The show toured with 16 four-horse drivers, 6 six-horse drivers, and 2 eight-horse drivers, along with 8 blacksmiths, a Buggy Man, and a Wagon Greaser. The Hagenbeck menagerie required 22 animal handlers with 6 additional unnamed Singaleese Mahouts for the elephants. There were five clowns, the same number atop the first wagon. Morris Davis was the head clown, and his fellow funny mend were Ed. Esberger, Chuck Howard, H. Aldean, and Rube Ryan. 

The bandmaster was Prof. A. V. Cicio. The musicians are not listed, perhaps because the band members changed over the season. The website for the Circus Historical Society  is a treasure trove of information on the golden age of the circus world. I found an article called Circus Windjammers,
by Sverre O. Braathen which appeared in the May-June 1971 edition of the Bandwagon journal. The article quoted descriptions of circus band life from musicians who worked in shows like the Hagenbeck Circus. Here's an excerpt of what a bandsman experienced in a circus.

Edward J. Heney played clarinet and saxophone with both the Sells-Floto and the Al. G. Barnes Circus bands and with the Arthur Pryor band and for some years saxophone soloist with the Sousa Band. In comparing circus and concert work he has written: "So far as circus bands were concerned when I traveled with them, I should say that 'trouping show band experience was mandatory. Endurance, musically as well as physically, speaking was most necessary in circus bands. Without these two a circus musician could not stand up under the daily grind. In those days we were on the bandwagon for the usual two hour morning parade in the towns and cities. The main performance was always preceded by an hour concert in the ring. The big show lasted two to three hours during which time we played constantly, only resting during the clown frolics. In addition, we had to play the 'after show' or wild west performance - and collect tickets for same in the bleachers. All the foregoing twice a day from 8 A. M. to 11:30 P. M. - on the go the entire time.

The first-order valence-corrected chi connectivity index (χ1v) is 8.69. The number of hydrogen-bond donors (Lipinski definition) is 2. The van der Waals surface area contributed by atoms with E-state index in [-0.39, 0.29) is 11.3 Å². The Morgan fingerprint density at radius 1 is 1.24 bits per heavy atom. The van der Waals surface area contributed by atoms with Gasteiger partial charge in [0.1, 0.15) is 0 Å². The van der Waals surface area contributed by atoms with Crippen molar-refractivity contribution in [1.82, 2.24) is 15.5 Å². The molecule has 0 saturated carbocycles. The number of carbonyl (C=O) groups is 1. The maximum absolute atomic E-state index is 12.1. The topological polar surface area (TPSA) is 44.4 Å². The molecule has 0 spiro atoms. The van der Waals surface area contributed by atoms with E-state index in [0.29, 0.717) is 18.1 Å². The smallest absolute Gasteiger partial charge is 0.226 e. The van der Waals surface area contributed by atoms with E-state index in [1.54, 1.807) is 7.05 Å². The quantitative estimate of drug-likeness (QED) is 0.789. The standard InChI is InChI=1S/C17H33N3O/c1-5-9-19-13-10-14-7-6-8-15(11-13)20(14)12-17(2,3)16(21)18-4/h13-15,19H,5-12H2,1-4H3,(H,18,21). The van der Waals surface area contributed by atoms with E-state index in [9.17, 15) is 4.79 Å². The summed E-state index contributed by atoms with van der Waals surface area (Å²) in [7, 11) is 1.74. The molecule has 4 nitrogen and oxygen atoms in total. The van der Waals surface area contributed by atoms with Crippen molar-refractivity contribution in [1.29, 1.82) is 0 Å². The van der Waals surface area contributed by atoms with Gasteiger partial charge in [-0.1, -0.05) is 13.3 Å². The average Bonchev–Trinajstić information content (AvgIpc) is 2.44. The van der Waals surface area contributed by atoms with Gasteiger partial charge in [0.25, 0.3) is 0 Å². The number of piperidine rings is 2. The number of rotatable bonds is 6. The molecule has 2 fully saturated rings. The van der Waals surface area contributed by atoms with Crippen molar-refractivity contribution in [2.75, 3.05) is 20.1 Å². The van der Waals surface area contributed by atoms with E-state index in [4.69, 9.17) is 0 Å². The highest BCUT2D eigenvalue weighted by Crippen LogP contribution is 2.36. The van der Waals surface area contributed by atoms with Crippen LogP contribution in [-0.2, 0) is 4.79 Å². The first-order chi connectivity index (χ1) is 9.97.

"Concert band experience plus the ability to stand long transcontinental tours yearly and a general idea of solo work before the public were the 'certain something' a Sousa bandsman had to have. Playing in different towns every day, some times two communities a day (one in the afternoon and one at night) resulted in some strenuous living, playing and traveling.

"To conclude and to answer your pointed question, I should state that considering everything, the most difficult band jobs in those days were the circus bands."

Cleveland Dayton of Ottumwa, Iowa, was a trombone player with the Barnum & Bailey Circus for a number of years and served as assistant director under Edwin H. "Ned" Brill. On leaving the Barnum Circus at the close of the 1915 season, he took over the direction of the Ottumwa Municipal Band and has held this position ever since. His comment regarding the playing in circus bands: "There was no harder work for musicians than a big circus band during my time. Parade at 10:00 A. M., two hours at least. Into the big top at 1:30 for the concert and program until 4:30. Back at 7:00 for the concert and program until 10:30, and very little rest did you get during that time. There were no silent acts. That should explain why it was so hard to hold musicians."

Another musician with both concert and circus experience wrote: "The quality of musicians was good and bad. The old timers were pretty rugged and could hold their own with any one. Most of the one year boys couldn't take it. The grind was terrific. I have seen a number of excellent musicians go to pieces as a result of this tortuous grind. That was one reason why so many musicians remained in the circus business for only one year."